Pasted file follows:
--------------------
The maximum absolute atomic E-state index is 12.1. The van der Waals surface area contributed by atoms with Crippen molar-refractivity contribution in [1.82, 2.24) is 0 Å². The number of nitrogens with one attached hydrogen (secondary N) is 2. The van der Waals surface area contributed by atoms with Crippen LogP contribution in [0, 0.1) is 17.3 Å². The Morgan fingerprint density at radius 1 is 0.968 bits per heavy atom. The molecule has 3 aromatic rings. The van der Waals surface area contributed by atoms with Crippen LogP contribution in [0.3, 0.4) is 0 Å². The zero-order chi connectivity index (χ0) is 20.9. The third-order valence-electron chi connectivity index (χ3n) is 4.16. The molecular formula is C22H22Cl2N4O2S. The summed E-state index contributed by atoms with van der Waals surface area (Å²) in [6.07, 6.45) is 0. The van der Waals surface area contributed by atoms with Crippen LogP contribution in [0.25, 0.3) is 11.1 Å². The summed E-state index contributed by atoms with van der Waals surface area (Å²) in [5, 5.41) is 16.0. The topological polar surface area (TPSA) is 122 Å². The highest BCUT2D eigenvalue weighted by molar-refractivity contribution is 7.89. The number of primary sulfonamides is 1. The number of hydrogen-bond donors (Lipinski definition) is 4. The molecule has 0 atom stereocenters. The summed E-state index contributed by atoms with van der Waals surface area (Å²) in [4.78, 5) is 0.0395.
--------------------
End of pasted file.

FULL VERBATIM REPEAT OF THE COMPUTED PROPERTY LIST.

The maximum absolute atomic E-state index is 12.1. The van der Waals surface area contributed by atoms with Crippen molar-refractivity contribution in [1.82, 2.24) is 0 Å². The number of nitrogens with one attached hydrogen (secondary N) is 2. The van der Waals surface area contributed by atoms with Crippen LogP contribution in [0, 0.1) is 17.3 Å². The Morgan fingerprint density at radius 1 is 0.968 bits per heavy atom. The molecule has 3 aromatic rings. The van der Waals surface area contributed by atoms with Crippen LogP contribution in [0.3, 0.4) is 0 Å². The zero-order chi connectivity index (χ0) is 20.9. The third-order valence-electron chi connectivity index (χ3n) is 4.16. The molecular formula is C22H22Cl2N4O2S. The summed E-state index contributed by atoms with van der Waals surface area (Å²) in [6.07, 6.45) is 0. The van der Waals surface area contributed by atoms with Crippen LogP contribution in [0.25, 0.3) is 11.1 Å². The summed E-state index contributed by atoms with van der Waals surface area (Å²) in [5, 5.41) is 16.0. The topological polar surface area (TPSA) is 122 Å². The highest BCUT2D eigenvalue weighted by molar-refractivity contribution is 7.89. The number of primary sulfonamides is 1. The number of hydrogen-bond donors (Lipinski definition) is 4. The molecule has 0 atom stereocenters. The summed E-state index contributed by atoms with van der Waals surface area (Å²) in [4.78, 5) is 0.0395.